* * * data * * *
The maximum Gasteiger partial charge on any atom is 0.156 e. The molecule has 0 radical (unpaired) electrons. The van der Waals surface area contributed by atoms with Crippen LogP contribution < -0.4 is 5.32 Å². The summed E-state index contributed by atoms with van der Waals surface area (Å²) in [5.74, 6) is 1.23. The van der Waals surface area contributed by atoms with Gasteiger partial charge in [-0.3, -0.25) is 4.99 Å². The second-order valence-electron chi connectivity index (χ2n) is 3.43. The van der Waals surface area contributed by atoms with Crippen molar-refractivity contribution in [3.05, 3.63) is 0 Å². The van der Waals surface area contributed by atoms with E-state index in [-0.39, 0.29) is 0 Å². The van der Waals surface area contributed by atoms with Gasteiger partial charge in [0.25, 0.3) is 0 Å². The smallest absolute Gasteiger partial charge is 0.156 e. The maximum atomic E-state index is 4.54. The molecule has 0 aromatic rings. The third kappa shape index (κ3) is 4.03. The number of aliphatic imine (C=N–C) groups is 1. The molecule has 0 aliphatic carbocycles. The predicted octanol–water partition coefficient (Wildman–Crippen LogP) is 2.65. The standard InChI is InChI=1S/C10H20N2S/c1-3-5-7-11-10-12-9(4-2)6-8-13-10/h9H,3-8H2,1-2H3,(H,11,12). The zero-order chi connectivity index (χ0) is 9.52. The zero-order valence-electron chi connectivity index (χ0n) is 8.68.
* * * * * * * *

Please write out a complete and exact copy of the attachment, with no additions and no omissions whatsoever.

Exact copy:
The maximum Gasteiger partial charge on any atom is 0.156 e. The molecule has 0 radical (unpaired) electrons. The van der Waals surface area contributed by atoms with Crippen LogP contribution < -0.4 is 5.32 Å². The summed E-state index contributed by atoms with van der Waals surface area (Å²) in [5.74, 6) is 1.23. The van der Waals surface area contributed by atoms with Gasteiger partial charge in [-0.3, -0.25) is 4.99 Å². The second-order valence-electron chi connectivity index (χ2n) is 3.43. The van der Waals surface area contributed by atoms with Crippen molar-refractivity contribution in [3.05, 3.63) is 0 Å². The van der Waals surface area contributed by atoms with E-state index in [-0.39, 0.29) is 0 Å². The van der Waals surface area contributed by atoms with Gasteiger partial charge in [0.25, 0.3) is 0 Å². The smallest absolute Gasteiger partial charge is 0.156 e. The maximum atomic E-state index is 4.54. The molecule has 0 aromatic rings. The third kappa shape index (κ3) is 4.03. The number of aliphatic imine (C=N–C) groups is 1. The molecule has 0 aliphatic carbocycles. The predicted octanol–water partition coefficient (Wildman–Crippen LogP) is 2.65. The standard InChI is InChI=1S/C10H20N2S/c1-3-5-7-11-10-12-9(4-2)6-8-13-10/h9H,3-8H2,1-2H3,(H,11,12). The zero-order chi connectivity index (χ0) is 9.52. The zero-order valence-electron chi connectivity index (χ0n) is 8.68.